We often say Zen retreats are parties for introverts.  Here is the link to our latest Boundless Way Zen Summer Sesshin Dharma talks -- thanks to Steve Wallace for engineering and posting.

Boundless Way Zen recordings

Thursday, July 16, 2015

A Day! Help! Help! Another Day!

young girl watching otters
"A Day! Help! Help! Another Day!
Your prayers, oh Passer by!
From such a common ball as this
Might date a Victory!
From marshallings as simple
The flags of nations swang.
Steady—my soul: What issues
Upon thine arrow hang!"

I  just came across this amazing poem by Emily Dickinson.  It reminds me of the Zen koan about Ruiyan, who woke up every morning and called to himself, "Master!"  And then he would answer, "Yes!"  "Are you awake?"  "Yes!"  "Don't be fooled!"  "No! No!."  

The exclamation marks are important.  I myself awaken in many different mind/heart/body states.  What is it today?  Sometimes it's despair, sometimes great excitement, sometimes great fear.  Sometimes the body is just weary and in pain. And then there are those lovely mornings when simple contentment takes the reins of the first few moments of consciousness.   

What to do, where to go from these humble, sometimes distressing beginnings?  The challenge of this life is to wake up to whatever is here, and never to forget, as Dickinson says to herself (and to us), that this "common ball," this little individual bullet of being we shoot into the morning, is capable of anything.  She encourages herself, her soul,  to be steady -- who knows what will happen?  But it's not to be taken lightly -- it's important!  It warrants an exclamation!    Perhaps from this ordinary moment will issue a Victory!  We ask ourselves, am I awake?  And the heart that shouts "Help! Help!" ultimately exclaims " Yes! Yes!"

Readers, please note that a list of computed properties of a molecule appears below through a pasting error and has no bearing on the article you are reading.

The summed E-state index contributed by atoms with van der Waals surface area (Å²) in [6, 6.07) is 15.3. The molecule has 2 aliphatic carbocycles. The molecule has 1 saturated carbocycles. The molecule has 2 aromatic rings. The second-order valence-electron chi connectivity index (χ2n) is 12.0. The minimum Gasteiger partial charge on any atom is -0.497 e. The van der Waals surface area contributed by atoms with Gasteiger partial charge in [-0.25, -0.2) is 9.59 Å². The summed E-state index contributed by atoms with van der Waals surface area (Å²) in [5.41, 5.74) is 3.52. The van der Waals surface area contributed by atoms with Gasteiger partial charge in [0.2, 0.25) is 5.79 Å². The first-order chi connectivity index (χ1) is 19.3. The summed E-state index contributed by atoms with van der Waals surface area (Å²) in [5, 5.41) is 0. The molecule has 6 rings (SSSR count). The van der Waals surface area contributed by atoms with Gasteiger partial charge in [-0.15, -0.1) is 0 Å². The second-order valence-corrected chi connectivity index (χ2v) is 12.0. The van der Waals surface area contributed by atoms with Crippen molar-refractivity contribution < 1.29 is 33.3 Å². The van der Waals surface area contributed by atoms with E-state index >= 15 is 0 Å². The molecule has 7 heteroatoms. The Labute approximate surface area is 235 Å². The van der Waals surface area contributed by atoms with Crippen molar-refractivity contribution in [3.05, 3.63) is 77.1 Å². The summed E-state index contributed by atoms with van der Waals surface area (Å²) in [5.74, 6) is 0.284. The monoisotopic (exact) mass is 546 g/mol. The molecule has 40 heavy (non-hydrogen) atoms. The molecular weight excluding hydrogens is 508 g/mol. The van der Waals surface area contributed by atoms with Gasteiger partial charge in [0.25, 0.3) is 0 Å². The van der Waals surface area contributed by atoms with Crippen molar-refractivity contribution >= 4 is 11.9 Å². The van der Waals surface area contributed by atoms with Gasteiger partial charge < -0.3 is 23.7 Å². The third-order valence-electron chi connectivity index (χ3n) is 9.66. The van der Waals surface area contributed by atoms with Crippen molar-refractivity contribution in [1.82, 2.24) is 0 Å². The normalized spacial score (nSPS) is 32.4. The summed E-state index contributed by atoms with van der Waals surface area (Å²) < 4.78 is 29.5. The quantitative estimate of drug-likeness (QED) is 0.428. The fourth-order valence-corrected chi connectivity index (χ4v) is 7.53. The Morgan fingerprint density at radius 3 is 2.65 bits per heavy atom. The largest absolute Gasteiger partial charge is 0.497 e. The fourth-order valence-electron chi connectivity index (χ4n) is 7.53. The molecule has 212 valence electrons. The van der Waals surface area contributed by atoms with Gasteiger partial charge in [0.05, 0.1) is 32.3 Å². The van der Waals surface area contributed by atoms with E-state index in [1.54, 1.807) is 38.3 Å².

Wednesday, July 15, 2015

Awareness is its own action

I've been really enjoying the quote in our new liturgy book from the non-dual teacher Joan Tollifson.  It's from her book "Nothing to Grasp."  Joan was a student of Toni Packer, and, like Toni, she doesn't identify as a Zen teacher, but receives her inspiration from many different paths.  In Joan's words:

"Part of waking up is becoming sensitive to how we become discouraged, how we close down, and where we go for false comfort.  To wake up is to become aware of the tendency to judge ourselves, to take our failures personally, to fall into despair, self-pity, depression, frustration, anger, or wherever we tend to go when we believe the story that we are a person who can't do it right.  Seeing all of this is enough.  Awareness is its own action.  We don't need to analyze it or impose changes based on our ideas of what should be happening.  Just being awake to the present moment, as it is, and seeing clearly what is happening:  this is transformative.  We are simply awake here and now."

That's an amazing concept -- that  just seeing the patterns of our stories is enough, that awareness is its own action.  The Buddha was very clear throughout his teachings about the source of our suffering.  It's wanting what we don't have.  It's fighting reality.  When we fight reality, reality always wins.  I'm in the middle of a situation right now that is causing me all kinds of anxiety -- and it's something that's completely outside of my control.  (This is not an unfamiliar state for me -- although the circumstances change, the worry feels the same.)  Another source of inspiration in this matter comes from the I Ching, the Chinese "Book of Changes."  The fifth hexagram says, "By accepting things as they are and not making fruitless comparisons to the situations of others or some imagined ideal, one engages the power of the Creative."